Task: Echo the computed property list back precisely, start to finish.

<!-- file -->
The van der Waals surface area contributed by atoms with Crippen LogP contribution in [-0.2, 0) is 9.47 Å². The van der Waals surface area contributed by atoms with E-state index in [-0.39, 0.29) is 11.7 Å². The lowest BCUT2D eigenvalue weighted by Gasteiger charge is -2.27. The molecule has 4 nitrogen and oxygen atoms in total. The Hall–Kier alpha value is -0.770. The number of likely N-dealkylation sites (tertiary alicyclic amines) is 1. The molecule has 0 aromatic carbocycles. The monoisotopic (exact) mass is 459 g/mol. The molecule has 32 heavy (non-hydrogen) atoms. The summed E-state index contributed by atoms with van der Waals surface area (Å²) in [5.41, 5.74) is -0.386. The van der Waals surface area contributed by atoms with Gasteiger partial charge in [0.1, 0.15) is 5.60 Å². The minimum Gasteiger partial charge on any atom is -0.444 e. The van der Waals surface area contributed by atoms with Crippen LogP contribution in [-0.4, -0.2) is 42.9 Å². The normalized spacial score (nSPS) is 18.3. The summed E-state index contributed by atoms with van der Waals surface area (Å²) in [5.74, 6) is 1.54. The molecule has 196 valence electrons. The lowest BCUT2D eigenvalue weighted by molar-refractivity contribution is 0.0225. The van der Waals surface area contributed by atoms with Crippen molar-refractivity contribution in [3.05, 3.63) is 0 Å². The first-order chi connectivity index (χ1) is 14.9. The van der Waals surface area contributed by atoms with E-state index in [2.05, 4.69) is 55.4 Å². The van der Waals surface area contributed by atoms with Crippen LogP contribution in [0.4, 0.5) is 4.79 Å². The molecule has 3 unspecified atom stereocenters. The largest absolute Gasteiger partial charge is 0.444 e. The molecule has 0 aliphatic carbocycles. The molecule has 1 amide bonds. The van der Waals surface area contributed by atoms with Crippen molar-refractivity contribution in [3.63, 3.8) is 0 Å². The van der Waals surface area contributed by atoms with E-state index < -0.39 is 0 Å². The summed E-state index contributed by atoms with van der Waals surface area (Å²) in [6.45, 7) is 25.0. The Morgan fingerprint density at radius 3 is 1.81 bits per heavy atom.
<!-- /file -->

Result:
The van der Waals surface area contributed by atoms with Crippen LogP contribution in [-0.2, 0) is 9.47 Å². The van der Waals surface area contributed by atoms with E-state index in [-0.39, 0.29) is 11.7 Å². The lowest BCUT2D eigenvalue weighted by Gasteiger charge is -2.27. The molecule has 4 nitrogen and oxygen atoms in total. The Hall–Kier alpha value is -0.770. The number of likely N-dealkylation sites (tertiary alicyclic amines) is 1. The molecule has 0 aromatic carbocycles. The monoisotopic (exact) mass is 459 g/mol. The molecule has 32 heavy (non-hydrogen) atoms. The summed E-state index contributed by atoms with van der Waals surface area (Å²) in [5.41, 5.74) is -0.386. The van der Waals surface area contributed by atoms with Gasteiger partial charge in [0.1, 0.15) is 5.60 Å². The minimum Gasteiger partial charge on any atom is -0.444 e. The van der Waals surface area contributed by atoms with Crippen LogP contribution in [-0.4, -0.2) is 42.9 Å². The normalized spacial score (nSPS) is 18.3. The summed E-state index contributed by atoms with van der Waals surface area (Å²) in [5.74, 6) is 1.54. The molecule has 196 valence electrons. The lowest BCUT2D eigenvalue weighted by molar-refractivity contribution is 0.0225. The van der Waals surface area contributed by atoms with Crippen molar-refractivity contribution in [3.05, 3.63) is 0 Å². The first-order chi connectivity index (χ1) is 14.9. The van der Waals surface area contributed by atoms with E-state index in [2.05, 4.69) is 55.4 Å². The van der Waals surface area contributed by atoms with Crippen LogP contribution in [0.4, 0.5) is 4.79 Å². The molecule has 3 unspecified atom stereocenters. The largest absolute Gasteiger partial charge is 0.444 e. The molecule has 0 aliphatic carbocycles. The molecule has 1 amide bonds. The van der Waals surface area contributed by atoms with Crippen molar-refractivity contribution in [3.63, 3.8) is 0 Å². The van der Waals surface area contributed by atoms with E-state index < -0.39 is 0 Å². The summed E-state index contributed by atoms with van der Waals surface area (Å²) in [6.45, 7) is 25.0. The Morgan fingerprint density at radius 3 is 1.81 bits per heavy atom.